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Discussion Starter #1
I have a 2008 ml350 that needs front brakes. I saw on some posts where some people say to change out the rotors as well when ever changing the pads. Is this true?

Should I buy oem. Or is bendix just as good. For rotors and raybestos ceramic for the pads.

Thanks for the help.

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Discussion Starter #2
Stupid spell check got me on the header. Supposed to say brake not break

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As for the rotors being replaced, if there is any scoring on the face of either rotor, replace both of them.

If there is no scoring, measure the thickness of both rotors with a digital caliper and if the readings are close to the wear limit, replace them both.

As for the brake pads, there are many to choose from, but my choice is Akebono. You must use dealer purchased wear sensors, even if the sensors come with the pads you are using.

Post your full vin# and I will supply you with OE part numbers.
 

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Discussion Starter #5
As for the rotors being replaced, if there is any scoring on the face of either rotor, replace both of them.

If there is no scoring, measure the thickness of both rotors with a digital caliper and if the readings are close to the wear limit, replace them both.

As for the brake pads, there are many to choose from, but my choice is Akebono. You must use dealer purchased wear sensors, even if the sensors come with the pads you are using.

Post your full vin# and I will supply you with OE part numbers.
I have a 2008 ml350 that needs front brakes. I saw on some posts where some people say to change out the rotors as well when ever changing the pads. Is this true?

Should I buy oem. Or is bendix just as good. For rotors and raybestos ceramic for the pads.

Thanks for the help.

Sent from my SM-N950U using Tapatalk

Vin.
> 4JGBB86E48A364511

Thanks

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It is highly recommended that you do both because the way they designed the brake system the oem pads put a raised lip on the outer edge of the oem rotors. It has been suggested that you could grind off the the lip with a grinder. I chose to let the new pads and old rotors wear out this edge until there was a full face to face contact. I simply drove carefully in controlled environments until I had face to face.

I also used Akebono.

And the Akebono sensors are far looser than the oem. Buy OEM from your dealer.

BTW, are you sure you need brakes? the wear sensor wire are notorious for rubbing against the rubber boot and shorting out, causing the computer to THINK you need brakes when you don't.
 

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Discussion Starter #10
It is highly recommended that you do both because the way they designed the brake system the oem pads put a raised lip on the outer edge of the oem rotors. It has been suggested that you could grind off the the lip with a grinder. I chose to let the new pads and old rotors wear out this edge until there was a full face to face contact. I simply drove carefully in controlled environments until I had face to face.

I also used Akebono.

And the Akebono sensors are far looser than the oem. Buy OEM from your dealer.

BTW, are you sure you need brakes? the wear sensor wire are notorious for rubbing against the rubber boot and shorting out, causing the computer to THINK you need brakes when you don't.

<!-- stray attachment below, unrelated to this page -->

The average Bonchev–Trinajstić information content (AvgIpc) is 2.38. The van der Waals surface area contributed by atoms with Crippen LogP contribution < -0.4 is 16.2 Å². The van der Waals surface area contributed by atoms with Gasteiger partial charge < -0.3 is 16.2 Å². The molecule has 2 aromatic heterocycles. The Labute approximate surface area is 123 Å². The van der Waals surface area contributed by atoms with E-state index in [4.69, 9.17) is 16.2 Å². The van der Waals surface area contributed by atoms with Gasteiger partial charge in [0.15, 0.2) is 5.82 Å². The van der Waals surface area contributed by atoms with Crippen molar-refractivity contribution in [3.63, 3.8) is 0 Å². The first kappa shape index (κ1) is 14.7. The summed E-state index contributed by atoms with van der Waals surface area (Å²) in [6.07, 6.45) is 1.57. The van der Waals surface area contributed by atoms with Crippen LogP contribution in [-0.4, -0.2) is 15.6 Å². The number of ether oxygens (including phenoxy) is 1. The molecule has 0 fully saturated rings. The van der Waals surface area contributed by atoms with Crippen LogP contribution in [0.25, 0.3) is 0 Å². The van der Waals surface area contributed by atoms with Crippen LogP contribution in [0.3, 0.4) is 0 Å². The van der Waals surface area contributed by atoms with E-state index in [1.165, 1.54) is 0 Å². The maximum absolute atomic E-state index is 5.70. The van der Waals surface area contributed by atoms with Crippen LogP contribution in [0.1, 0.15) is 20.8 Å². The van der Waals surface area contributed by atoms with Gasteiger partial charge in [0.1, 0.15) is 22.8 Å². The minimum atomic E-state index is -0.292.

Thank you for the reply. I have the front driver's pads severely worn. And that rim gets dirtier than the other 3 rims faster. We bought the Ml350 used a year ago. I'm sure they threw some cheap pads on it.

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I can only speak to the quality of the pads. They have been great so far, been very happy. As far as I know, they have a really good reputation, and the rotors are probably very good as well.

I am still on the old rotors, with new pads. I'm of the opinion that if you're not getting brake shudder, or any other brake noise or other issues, reuse the rotors. BUT, and I say this as delicately as possible, if the person driving it the most is heavy on the brake pedal, rides the brakes, or waits to the last second to brake hard, it might behoove you to just get new rotors. Hard or excessive braking will cause warping, especially on heavily worn rotors.

The only other factor to consider is your time and skill. Pads are relatively easy to replace. With time and rust, it can be more difficult to change the rotors.
 

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Thank you for the reply. I have the front driver's pads severely worn. And that rim gets dirtier than the other 3 rims faster. We bought the Ml350 used a year ago. I'm sure they threw some cheap pads on it.
When one side wears more than the other side, it is a clear indication that the caliper slide pin is dirty and not allowing the caliper to move back and forth.
 

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When one side wears more than the other side, it is a clear indication that the caliper slide pin is dirty and not allowing the caliper to move back and forth.
Thanks a lot. I did plan on cleaning them. But that great info to have.

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Does anyone know the bracket part number that the caliper bolts on too? The bracket between the hub and the caliper.

Left rear wheel.

When I did my brakes and was bolting on the caliper the threads within the bracket got chewed up. I forced the bolt back in. But I know I need next time a new bolt and bracket.

Thanks.
 
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